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Wednesday, January 26, 2011

Number 50: W.H. Auden "The More Loving One"

The More Loving One

Looking up at the stars, I know quite well
That, for all they care, I can go to hell,
But on earth indifference is the least
We have to dread from man or beast.

How should we like it were stars to burn
With a passion for us we could not return?
If equal affection cannot be,
Let the more loving one be me.

Admirer as I think I am
Of stars that do not give a damn,
I cannot, now I see them, say
I missed one terribly all day.

Were all stars to disappear or die,
I should learn to look at an empty sky
And feel its total dark sublime,
Though this might take me a little time.

--W.H. Auden

Hap Notes: I've always thought that Wystan Hugh Auden (1907-1973) was America's trade with Great Britain for T.S. Eliot, Auden having been born in England and taking American citizenship in 1946 and Eliot, born in St. Louis, MO, taking British citizenship in the 1930s. The difference being (sort of sad really) that we didn't protest much when Eliot left but Britain was horrified at Auden's leaving. In terms of poetic prowess, I might add, we got the better deal since we got Eliot's influence on Auden as well as the poet himself.

Auden was a brilliant, erudite and clever man skilled in all the forms of poetry and was so good at writing it that he can often reel them off a bit glibly. Whenever one reads criticisms of Auden the issues are never a question of his skill as a poet, it's about whether he genuinely meant it or not. Was he feeling it or was he just showing you his sharp expertise? He's got a good poem for every style in the field, really. He is stylistically and technically a virtuoso at playing the piano of poetry. He also wrote critical essays and I think his book The Dyer's Hand, a collection of his lectures, is essential reading for students of literature.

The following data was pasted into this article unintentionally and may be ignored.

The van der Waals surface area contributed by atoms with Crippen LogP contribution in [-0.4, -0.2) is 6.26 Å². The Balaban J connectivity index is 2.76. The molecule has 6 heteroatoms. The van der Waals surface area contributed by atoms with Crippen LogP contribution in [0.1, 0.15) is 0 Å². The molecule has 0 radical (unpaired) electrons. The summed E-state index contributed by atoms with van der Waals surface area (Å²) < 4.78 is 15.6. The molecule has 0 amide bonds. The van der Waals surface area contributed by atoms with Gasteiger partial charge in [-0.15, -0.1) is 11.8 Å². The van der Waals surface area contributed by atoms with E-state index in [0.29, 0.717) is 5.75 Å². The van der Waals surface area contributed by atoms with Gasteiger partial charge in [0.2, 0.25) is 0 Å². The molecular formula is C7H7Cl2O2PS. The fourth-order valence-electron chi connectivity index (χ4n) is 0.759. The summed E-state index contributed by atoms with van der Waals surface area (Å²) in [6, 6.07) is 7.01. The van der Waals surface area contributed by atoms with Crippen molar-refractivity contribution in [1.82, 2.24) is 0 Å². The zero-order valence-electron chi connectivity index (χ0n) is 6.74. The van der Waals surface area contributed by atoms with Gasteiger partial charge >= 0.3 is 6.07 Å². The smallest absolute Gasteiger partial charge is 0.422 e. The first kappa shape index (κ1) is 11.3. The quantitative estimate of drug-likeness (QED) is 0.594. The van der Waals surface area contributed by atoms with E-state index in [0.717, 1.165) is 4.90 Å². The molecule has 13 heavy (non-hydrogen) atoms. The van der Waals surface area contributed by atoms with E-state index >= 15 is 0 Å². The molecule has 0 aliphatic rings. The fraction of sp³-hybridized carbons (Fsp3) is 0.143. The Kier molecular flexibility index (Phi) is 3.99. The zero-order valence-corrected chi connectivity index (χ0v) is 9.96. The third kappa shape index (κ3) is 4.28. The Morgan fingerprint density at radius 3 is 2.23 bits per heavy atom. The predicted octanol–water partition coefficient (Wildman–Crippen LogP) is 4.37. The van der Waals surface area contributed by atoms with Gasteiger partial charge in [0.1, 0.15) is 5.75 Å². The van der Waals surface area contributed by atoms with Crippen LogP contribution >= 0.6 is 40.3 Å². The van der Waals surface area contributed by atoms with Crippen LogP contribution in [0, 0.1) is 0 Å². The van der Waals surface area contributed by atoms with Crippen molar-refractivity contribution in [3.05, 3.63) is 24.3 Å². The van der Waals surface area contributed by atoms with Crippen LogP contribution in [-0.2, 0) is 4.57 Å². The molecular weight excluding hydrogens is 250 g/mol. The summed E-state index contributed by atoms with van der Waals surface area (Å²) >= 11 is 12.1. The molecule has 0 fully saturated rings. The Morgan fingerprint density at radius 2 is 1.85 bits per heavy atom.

You may know Auden for his poem "Funeral Blues" from its inclusion in the movie "Four Weddings and A Funeral" and one of his finest poems "September 1, 1939" has been excerpted and truncated for many a poetry reading (especially post 9/11) and is famous for the line "We must love one another or die." One hates to see this used too freely but one loves to see it used. Auden later rejected the poem from inclusion in collections of his work but I believe it was mostly because the line was becoming an old shoe like Maya Angelou's "more alike than unalike" thing that gets rolled out all too frequently.

Regardless of opinions about his work, Auden's shadow looms large. He influenced countless poets and it is often remarked that the "Beats" were a reaction against the kind of poetry he wrote and inspired. His greatness as a poet is often disputed but, good grief, it's not hard to see that modern poetry would not exist the way it does and continues to do without Auden. His footprint is so massive that we don't always see that we are standing in it.

"The More Loving One" is a case in point about his work. First off, it's brilliantly casual. Then, one begins to see it as a parallel to other affections besides the one the poet feels for stars. The third stanza is a bit of bravado and the fourth, an admission of some vulnerability. This is pretty tight stuff, here. And of course, only the more loving one would write a poem, wouldn't they? The stars write no poems to us. And yet, Auden is a sly fox because if this is written to a person rather than a star, it certainly shows the poet to be capable of enjoying life without the loved one even if it would take some time. Hmmm. Stuff to wrestle with.

I often think of this poem in contrast with Edna St. Vincent Millay's "Love is Not All:

Love is not all: it is not meat nor drink
Nor slumber nor a roof against the rain;
Nor yet a floating spar to men that sink
And rise and sink and rise and sink again;
Love can not fill the thickened lung with breath,
Nor clean the blood, nor set the fractured bone;
Yet many a man is making friends with death
Even as I speak, for lack of love alone.
It well may be that in a difficult hour,
Pinned down by pain and moaning for release,
Or nagged by want past resolution's power,
I might be driven to sell your love for peace,
Or trade the memory of this night for food.
It well may be. I do not think I would.
-- Edna St. Vincent Millay

Now, who do you think is the "more loving one" and why? What are the chances the poet will ever have an opportunity to "trade" her memories for peace or even food?

Auden's poem may be colder but is he more of a realist?

Here's a good Auden quote: "The interests of a writer and the interests of his readers are never the same and if, on occasion, they happen to coincide, this is a lucky accident."

You can find more Auden here:

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